This wasn’t necessarily a given; the organisers were aware 2006 would be Indie’s decisive test, being the first edition with a proper one-year setup period, with a lot more films (almost 300 in all, shorts and feature-length) and more programs on offer. As usual, the competitive selection restricted itself to first- or second-time shorts and feature directors; helmers past their third film were showcased in the Observatory section, with the children’s section IndieJunior and the Director’s Cut sidebar of restored lost classics making welcome returns along with the Independent Hero retrospectives, this year honouring Michael Glawogger, Jay Rosenblatt, Nobuhiro Suwa and local director Edgar Pêra. Main additions for this year’s lineup were the Laboratory, aimed at presenting more challenging and experimental work, and IndieMusic, a selection of music documentaries. That Indie 2006’s ten days passed smoothly, successfully and without any major glitches, with over a third of the close to 200 screenings sold out, is a credit to the organisation.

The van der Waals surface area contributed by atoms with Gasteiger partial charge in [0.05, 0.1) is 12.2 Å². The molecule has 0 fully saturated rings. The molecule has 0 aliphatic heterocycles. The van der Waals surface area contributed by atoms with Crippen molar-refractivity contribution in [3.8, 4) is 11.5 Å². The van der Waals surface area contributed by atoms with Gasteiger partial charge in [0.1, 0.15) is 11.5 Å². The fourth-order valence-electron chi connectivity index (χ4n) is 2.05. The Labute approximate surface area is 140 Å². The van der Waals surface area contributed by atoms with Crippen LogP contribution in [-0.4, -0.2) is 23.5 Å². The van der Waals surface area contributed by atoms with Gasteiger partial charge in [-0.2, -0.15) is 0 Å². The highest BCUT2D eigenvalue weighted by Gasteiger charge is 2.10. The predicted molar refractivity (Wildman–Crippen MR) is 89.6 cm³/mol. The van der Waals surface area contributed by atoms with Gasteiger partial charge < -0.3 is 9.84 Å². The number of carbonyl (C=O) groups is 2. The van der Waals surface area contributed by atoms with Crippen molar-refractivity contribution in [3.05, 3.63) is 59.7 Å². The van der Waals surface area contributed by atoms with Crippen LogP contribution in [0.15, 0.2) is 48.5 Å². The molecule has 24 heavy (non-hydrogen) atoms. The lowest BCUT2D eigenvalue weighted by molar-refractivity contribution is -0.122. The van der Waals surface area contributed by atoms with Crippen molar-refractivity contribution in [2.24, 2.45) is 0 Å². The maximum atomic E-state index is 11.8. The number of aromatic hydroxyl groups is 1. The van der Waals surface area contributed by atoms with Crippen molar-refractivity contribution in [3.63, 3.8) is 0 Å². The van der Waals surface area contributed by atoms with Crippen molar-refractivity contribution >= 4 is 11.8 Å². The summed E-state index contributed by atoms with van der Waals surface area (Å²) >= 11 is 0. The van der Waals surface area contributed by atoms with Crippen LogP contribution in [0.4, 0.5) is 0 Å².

The “indie” definition, then. It should reflect here some sort of will to escape the boundaries of “classic” filmmaking conventions and search for new ways to tell stories. Many of the films presented, whether in competition or in the main parallel sections, were shot mostly on the inexpensive digital video that has become the de rigueur format for startup filmmakers, and dealt with the progressive dilution of the borders between documentary and fiction to create a hybrid “something else”.